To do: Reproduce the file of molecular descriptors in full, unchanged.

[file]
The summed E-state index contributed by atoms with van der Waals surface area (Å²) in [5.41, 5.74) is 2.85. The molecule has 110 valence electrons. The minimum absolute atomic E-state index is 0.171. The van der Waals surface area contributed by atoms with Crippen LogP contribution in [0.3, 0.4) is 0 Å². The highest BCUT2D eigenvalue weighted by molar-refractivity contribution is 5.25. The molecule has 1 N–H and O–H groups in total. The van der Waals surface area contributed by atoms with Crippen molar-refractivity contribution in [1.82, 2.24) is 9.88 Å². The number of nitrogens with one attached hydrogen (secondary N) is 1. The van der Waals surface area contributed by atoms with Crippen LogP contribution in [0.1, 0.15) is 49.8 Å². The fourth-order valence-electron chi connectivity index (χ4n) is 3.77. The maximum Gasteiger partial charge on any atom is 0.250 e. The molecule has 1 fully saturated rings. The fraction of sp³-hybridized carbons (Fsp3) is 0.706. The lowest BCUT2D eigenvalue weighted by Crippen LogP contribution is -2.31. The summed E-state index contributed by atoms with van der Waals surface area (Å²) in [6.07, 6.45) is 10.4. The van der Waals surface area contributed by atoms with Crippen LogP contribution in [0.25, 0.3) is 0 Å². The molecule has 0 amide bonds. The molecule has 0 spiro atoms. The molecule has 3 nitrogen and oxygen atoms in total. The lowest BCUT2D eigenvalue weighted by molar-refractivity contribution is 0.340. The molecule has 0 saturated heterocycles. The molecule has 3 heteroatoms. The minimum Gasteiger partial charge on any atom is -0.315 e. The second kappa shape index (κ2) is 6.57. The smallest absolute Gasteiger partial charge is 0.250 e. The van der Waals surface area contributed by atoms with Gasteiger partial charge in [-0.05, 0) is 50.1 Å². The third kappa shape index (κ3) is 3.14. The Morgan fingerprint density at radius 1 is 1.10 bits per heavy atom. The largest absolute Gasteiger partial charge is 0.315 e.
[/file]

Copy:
The summed E-state index contributed by atoms with van der Waals surface area (Å²) in [5.41, 5.74) is 2.85. The molecule has 110 valence electrons. The minimum absolute atomic E-state index is 0.171. The van der Waals surface area contributed by atoms with Crippen LogP contribution in [0.3, 0.4) is 0 Å². The highest BCUT2D eigenvalue weighted by molar-refractivity contribution is 5.25. The molecule has 1 N–H and O–H groups in total. The van der Waals surface area contributed by atoms with Crippen molar-refractivity contribution in [1.82, 2.24) is 9.88 Å². The number of nitrogens with one attached hydrogen (secondary N) is 1. The van der Waals surface area contributed by atoms with Crippen LogP contribution in [0.1, 0.15) is 49.8 Å². The fourth-order valence-electron chi connectivity index (χ4n) is 3.77. The maximum Gasteiger partial charge on any atom is 0.250 e. The molecule has 1 fully saturated rings. The fraction of sp³-hybridized carbons (Fsp3) is 0.706. The lowest BCUT2D eigenvalue weighted by Crippen LogP contribution is -2.31. The summed E-state index contributed by atoms with van der Waals surface area (Å²) in [6.07, 6.45) is 10.4. The van der Waals surface area contributed by atoms with Crippen LogP contribution in [0.25, 0.3) is 0 Å². The molecule has 0 amide bonds. The molecule has 0 spiro atoms. The molecule has 3 nitrogen and oxygen atoms in total. The lowest BCUT2D eigenvalue weighted by molar-refractivity contribution is 0.340. The molecule has 0 saturated heterocycles. The molecule has 3 heteroatoms. The minimum Gasteiger partial charge on any atom is -0.315 e. The second kappa shape index (κ2) is 6.57. The smallest absolute Gasteiger partial charge is 0.250 e. The van der Waals surface area contributed by atoms with Gasteiger partial charge in [-0.05, 0) is 50.1 Å². The third kappa shape index (κ3) is 3.14. The Morgan fingerprint density at radius 1 is 1.10 bits per heavy atom. The largest absolute Gasteiger partial charge is 0.315 e.